Wolf’s Wicked Words: Tactility In Gaming
Obsession. Obsession… Ob… ses… sion…
Everything must be checked three full times. Yes, three full times. Three full times.
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Every particle of dust must be removed by pernicious chemicals and all the surfaces cleansed. Floors, tabletops; the works. Dusted and cleansed by the noxious substance. Disinfected by the pestilential liquid. Yes, must be clean. Clean. Clean!
I have lots of obsessions. Not the high-grade lunatic-infused rambling like the example above; rather the sort where creativity is involved. Wherever the creative juices start flowing, is where my attention will be at.
Creativity is something that not an awful lot of people have time to express themselves with. So many people I’ve talked to told me that they have great ideas for a novel or ideas for a comic strip or perhaps a painting. I can’t help but feel that a lot of people miss out on creativity. It’s not about being the next best selling author or the next high and mighty painter; it’s about expressing yourself the way you feel. Not covering up what you’re really feeling.
My obsession when it comes to gaming; besides the obvious obsession about gaming a lot, a lot, a lot, is when it comes to the overall “feel” we get while gaming.
How is that creative, you may ask? Well, when I’m talking about the feeling, I’m not just talking about the vibe we get by sawing a guy in half and the immediate satisfaction you feel, but rather the state of mind one enters when playing.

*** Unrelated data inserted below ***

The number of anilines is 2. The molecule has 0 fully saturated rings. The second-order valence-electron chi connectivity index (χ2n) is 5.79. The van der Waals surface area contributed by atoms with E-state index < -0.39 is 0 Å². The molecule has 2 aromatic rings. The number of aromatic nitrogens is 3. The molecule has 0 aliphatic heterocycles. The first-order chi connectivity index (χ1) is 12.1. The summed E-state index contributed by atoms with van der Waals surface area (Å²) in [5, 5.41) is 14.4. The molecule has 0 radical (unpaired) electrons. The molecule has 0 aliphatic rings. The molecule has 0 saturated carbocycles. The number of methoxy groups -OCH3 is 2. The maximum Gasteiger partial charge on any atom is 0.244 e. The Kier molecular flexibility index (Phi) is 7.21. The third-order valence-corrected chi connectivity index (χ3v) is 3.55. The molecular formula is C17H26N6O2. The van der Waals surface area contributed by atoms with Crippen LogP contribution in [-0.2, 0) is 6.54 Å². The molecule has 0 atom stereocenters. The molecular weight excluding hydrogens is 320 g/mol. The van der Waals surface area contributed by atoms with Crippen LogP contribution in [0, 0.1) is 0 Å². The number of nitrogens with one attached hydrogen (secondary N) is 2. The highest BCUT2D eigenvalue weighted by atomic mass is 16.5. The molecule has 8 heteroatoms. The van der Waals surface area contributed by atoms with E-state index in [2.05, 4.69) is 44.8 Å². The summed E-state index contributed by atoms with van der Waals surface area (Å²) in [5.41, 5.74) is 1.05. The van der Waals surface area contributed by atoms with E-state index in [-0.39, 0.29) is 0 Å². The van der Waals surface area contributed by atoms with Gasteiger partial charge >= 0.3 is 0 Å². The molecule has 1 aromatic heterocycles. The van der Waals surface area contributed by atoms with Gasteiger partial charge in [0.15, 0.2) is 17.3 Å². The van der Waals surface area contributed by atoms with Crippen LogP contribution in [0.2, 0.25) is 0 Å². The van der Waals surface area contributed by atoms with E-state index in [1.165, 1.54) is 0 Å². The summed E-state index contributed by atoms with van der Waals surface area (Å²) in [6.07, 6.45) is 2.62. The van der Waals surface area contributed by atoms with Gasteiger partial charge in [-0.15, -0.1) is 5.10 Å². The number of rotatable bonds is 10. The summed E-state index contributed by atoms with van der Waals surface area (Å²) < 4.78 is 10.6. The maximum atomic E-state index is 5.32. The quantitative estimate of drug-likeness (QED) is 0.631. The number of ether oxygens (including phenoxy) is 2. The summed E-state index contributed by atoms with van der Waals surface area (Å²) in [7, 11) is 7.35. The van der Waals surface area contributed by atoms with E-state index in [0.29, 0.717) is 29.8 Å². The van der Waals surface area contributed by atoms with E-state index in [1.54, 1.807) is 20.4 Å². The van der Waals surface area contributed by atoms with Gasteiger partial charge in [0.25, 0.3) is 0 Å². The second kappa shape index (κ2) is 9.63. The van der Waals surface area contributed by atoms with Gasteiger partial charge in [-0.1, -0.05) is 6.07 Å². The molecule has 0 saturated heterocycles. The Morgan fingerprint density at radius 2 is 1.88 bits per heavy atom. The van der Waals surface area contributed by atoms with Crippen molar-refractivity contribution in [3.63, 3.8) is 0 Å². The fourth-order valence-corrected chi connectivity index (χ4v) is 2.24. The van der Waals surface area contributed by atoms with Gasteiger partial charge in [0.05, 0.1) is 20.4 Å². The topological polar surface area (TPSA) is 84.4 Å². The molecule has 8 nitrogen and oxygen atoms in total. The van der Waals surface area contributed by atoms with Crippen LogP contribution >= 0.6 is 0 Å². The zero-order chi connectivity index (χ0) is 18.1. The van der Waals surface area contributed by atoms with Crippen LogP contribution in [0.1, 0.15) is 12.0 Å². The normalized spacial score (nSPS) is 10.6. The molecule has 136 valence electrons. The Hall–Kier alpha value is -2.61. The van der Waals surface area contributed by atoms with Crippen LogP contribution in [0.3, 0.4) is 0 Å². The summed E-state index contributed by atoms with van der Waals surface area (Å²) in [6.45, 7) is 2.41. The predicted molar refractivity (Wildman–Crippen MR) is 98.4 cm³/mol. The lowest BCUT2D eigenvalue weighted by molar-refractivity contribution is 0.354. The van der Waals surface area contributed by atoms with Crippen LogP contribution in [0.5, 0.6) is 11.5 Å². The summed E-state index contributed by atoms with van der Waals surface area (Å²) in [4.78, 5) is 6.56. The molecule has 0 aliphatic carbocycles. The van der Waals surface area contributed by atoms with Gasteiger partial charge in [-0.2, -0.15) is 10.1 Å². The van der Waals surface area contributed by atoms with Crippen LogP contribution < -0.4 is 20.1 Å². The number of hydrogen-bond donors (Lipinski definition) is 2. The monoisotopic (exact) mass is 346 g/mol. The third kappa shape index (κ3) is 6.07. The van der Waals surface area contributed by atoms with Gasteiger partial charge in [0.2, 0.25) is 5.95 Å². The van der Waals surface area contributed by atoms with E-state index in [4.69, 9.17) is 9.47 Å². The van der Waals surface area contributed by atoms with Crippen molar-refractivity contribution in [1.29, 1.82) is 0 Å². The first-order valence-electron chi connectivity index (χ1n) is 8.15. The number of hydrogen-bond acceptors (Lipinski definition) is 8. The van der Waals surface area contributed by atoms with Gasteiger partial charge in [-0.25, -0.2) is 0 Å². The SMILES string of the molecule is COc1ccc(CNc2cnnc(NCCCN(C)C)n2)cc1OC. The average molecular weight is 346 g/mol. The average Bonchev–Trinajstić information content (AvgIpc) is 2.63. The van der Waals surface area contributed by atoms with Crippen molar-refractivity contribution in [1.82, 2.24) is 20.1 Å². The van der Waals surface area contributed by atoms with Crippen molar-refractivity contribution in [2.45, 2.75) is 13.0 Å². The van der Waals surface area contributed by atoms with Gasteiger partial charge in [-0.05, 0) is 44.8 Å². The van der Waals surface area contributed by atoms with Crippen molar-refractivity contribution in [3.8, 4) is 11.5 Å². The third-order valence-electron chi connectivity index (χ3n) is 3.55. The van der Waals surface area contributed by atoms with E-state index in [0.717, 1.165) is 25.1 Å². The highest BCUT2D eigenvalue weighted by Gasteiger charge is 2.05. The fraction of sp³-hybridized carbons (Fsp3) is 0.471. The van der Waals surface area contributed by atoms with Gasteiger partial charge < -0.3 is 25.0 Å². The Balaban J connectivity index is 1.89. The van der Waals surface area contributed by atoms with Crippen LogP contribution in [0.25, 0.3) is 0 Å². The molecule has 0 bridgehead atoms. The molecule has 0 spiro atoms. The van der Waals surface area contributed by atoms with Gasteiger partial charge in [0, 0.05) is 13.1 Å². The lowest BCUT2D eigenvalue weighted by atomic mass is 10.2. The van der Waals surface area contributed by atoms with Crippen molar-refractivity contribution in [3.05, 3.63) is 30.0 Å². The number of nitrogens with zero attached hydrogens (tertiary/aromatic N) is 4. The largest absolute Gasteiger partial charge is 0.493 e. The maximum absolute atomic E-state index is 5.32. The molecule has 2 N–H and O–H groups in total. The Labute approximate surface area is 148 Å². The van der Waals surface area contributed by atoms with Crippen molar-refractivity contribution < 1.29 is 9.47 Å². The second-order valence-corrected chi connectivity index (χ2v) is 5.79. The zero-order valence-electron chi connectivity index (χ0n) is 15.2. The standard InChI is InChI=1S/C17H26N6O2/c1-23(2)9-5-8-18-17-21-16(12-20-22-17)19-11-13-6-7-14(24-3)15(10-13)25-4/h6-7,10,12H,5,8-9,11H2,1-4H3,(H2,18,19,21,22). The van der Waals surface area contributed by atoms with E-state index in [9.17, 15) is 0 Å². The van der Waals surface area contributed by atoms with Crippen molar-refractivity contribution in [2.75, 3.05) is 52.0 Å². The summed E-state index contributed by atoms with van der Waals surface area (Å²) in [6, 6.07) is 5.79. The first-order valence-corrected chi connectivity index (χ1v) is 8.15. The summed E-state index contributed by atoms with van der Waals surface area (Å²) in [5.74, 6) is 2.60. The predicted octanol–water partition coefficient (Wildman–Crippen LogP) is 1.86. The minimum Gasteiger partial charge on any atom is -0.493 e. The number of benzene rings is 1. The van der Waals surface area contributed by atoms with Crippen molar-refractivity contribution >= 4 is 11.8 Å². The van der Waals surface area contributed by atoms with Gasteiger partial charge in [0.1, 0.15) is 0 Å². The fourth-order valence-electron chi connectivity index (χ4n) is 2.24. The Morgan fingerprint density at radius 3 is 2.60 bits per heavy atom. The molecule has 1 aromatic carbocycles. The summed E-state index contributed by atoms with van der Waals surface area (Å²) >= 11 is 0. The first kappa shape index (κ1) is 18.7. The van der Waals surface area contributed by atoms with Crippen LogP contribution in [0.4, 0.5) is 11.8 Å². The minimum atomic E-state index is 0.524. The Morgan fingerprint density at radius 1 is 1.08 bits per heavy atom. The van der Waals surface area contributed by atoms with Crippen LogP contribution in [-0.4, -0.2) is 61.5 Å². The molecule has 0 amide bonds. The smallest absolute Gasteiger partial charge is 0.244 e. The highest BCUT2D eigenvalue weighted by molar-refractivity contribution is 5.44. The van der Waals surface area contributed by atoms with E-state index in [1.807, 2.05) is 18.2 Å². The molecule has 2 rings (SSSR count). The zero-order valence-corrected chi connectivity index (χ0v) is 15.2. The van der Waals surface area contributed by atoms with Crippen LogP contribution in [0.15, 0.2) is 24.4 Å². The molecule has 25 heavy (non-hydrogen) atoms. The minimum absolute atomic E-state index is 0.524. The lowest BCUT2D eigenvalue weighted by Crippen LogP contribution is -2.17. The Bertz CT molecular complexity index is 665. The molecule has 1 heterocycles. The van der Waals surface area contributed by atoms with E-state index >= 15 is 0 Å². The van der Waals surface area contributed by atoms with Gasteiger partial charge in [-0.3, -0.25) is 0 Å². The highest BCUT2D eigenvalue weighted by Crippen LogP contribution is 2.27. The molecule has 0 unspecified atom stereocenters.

We have a certain state of mind towards everything we experience and I’d like to elaborate about the state of mind we’re in when playing games.
If I were to tell you that you’ll feel the exact same way while playing BioShock and Tetris; you’ll either laugh at me or you’ll walk away feeling repulsed.
The complete creative package of a game works like a set of gears dependent on one another to function properly or even function at all. There will be no immersion if the soundtrack is non existent while the only sound effects consists of someone trying his best to whistle a tune while failing at it and that of a llama’s “castration in progress”. Although that might be compelling in a completely sadistic way, I highly doubt a game like Spec Ops: The Line will have the needed impact in such a case.
Every game out there; great or absolutely horrid, has creativity in there somewhere, however minuscule on the creative scale. Creativity doesn’t have to solely be the sights and sounds of a game, it may lie in the coding process, the brainstorming of the team even if it ends up not being used.
The setting of a game also makes a tremendous difference. A city in the open skies or deep underneath the copious amounts of water that forms the ocean makes for interesting stories and characters. (BioShock fanboy, I know…)
I’m a huge enthusiast when it comes to invented worlds such as C.S. Lewis’s Narnia and Clive Barker’s Abarat. These worlds have very few limitations, if any. These invented worlds have a unique feel to them that only they provide. The types of characters, situations and stories they provide are limitless.
Games tend to have an effect on me that not many other forms of entertainment can have. You can be someone that truly matters. You can mess around with history and make it work in a very creative way such as the Assassin’s Creed series. Each game and its locale will have a unique “feel” to it. Max Payne 3 conveyed so much hopelessness. Spec Ops: The Line brought forth so much emotion from me, I was amazed by the shear amount of it. The first Borderlands had a constant desolate and forgotten “feel” to it. The sequel has locations that “feel” like they are from two totally different worlds.
To summarise, I’m a total nutcase when it comes to the different emotions games and pretty much every medium of creativity evokes.
Share with us your experience when it comes to the “feels” gaming provided for you and what games had your emotions flowing all over the place. However good or bad, we want to hear. Need to hear. Need!